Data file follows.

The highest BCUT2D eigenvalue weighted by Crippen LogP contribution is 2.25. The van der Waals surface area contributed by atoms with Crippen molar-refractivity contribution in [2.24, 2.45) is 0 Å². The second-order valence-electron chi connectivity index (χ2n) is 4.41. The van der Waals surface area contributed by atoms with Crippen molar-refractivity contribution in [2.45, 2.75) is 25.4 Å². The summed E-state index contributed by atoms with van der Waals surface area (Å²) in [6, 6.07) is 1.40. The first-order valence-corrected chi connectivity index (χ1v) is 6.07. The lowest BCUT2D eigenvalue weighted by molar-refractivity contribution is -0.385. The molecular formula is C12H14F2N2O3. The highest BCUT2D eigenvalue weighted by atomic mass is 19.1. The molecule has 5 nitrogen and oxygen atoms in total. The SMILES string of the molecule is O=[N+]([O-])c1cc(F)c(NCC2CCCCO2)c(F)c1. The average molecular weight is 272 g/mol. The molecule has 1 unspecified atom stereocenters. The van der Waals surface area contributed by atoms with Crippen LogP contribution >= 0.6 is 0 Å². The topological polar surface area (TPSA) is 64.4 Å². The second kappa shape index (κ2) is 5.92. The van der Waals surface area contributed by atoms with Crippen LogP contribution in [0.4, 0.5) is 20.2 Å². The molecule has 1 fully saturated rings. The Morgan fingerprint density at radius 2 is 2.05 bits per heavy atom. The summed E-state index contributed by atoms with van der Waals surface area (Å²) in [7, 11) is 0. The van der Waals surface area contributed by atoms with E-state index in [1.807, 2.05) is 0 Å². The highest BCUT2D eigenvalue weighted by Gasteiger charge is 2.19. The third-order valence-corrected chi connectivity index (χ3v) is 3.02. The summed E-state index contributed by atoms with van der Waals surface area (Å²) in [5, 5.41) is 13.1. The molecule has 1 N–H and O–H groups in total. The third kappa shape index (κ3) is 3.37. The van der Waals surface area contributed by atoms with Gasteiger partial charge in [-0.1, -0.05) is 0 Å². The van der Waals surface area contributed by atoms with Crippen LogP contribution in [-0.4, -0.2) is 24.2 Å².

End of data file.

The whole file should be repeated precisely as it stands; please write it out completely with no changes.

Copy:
The highest BCUT2D eigenvalue weighted by Crippen LogP contribution is 2.25. The van der Waals surface area contributed by atoms with Crippen molar-refractivity contribution in [2.24, 2.45) is 0 Å². The second-order valence-electron chi connectivity index (χ2n) is 4.41. The van der Waals surface area contributed by atoms with Crippen molar-refractivity contribution in [2.45, 2.75) is 25.4 Å². The summed E-state index contributed by atoms with van der Waals surface area (Å²) in [6, 6.07) is 1.40. The first-order valence-corrected chi connectivity index (χ1v) is 6.07. The lowest BCUT2D eigenvalue weighted by molar-refractivity contribution is -0.385. The molecular formula is C12H14F2N2O3. The highest BCUT2D eigenvalue weighted by atomic mass is 19.1. The molecule has 5 nitrogen and oxygen atoms in total. The SMILES string of the molecule is O=[N+]([O-])c1cc(F)c(NCC2CCCCO2)c(F)c1. The average molecular weight is 272 g/mol. The molecule has 1 unspecified atom stereocenters. The van der Waals surface area contributed by atoms with Crippen LogP contribution >= 0.6 is 0 Å². The topological polar surface area (TPSA) is 64.4 Å². The second kappa shape index (κ2) is 5.92. The van der Waals surface area contributed by atoms with Crippen LogP contribution in [0.4, 0.5) is 20.2 Å². The molecule has 1 fully saturated rings. The Morgan fingerprint density at radius 2 is 2.05 bits per heavy atom. The summed E-state index contributed by atoms with van der Waals surface area (Å²) in [7, 11) is 0. The van der Waals surface area contributed by atoms with E-state index in [1.807, 2.05) is 0 Å². The highest BCUT2D eigenvalue weighted by Gasteiger charge is 2.19. The third-order valence-corrected chi connectivity index (χ3v) is 3.02. The summed E-state index contributed by atoms with van der Waals surface area (Å²) in [5, 5.41) is 13.1. The molecule has 1 N–H and O–H groups in total. The third kappa shape index (κ3) is 3.37. The van der Waals surface area contributed by atoms with Gasteiger partial charge in [-0.1, -0.05) is 0 Å². The van der Waals surface area contributed by atoms with Crippen LogP contribution in [-0.4, -0.2) is 24.2 Å².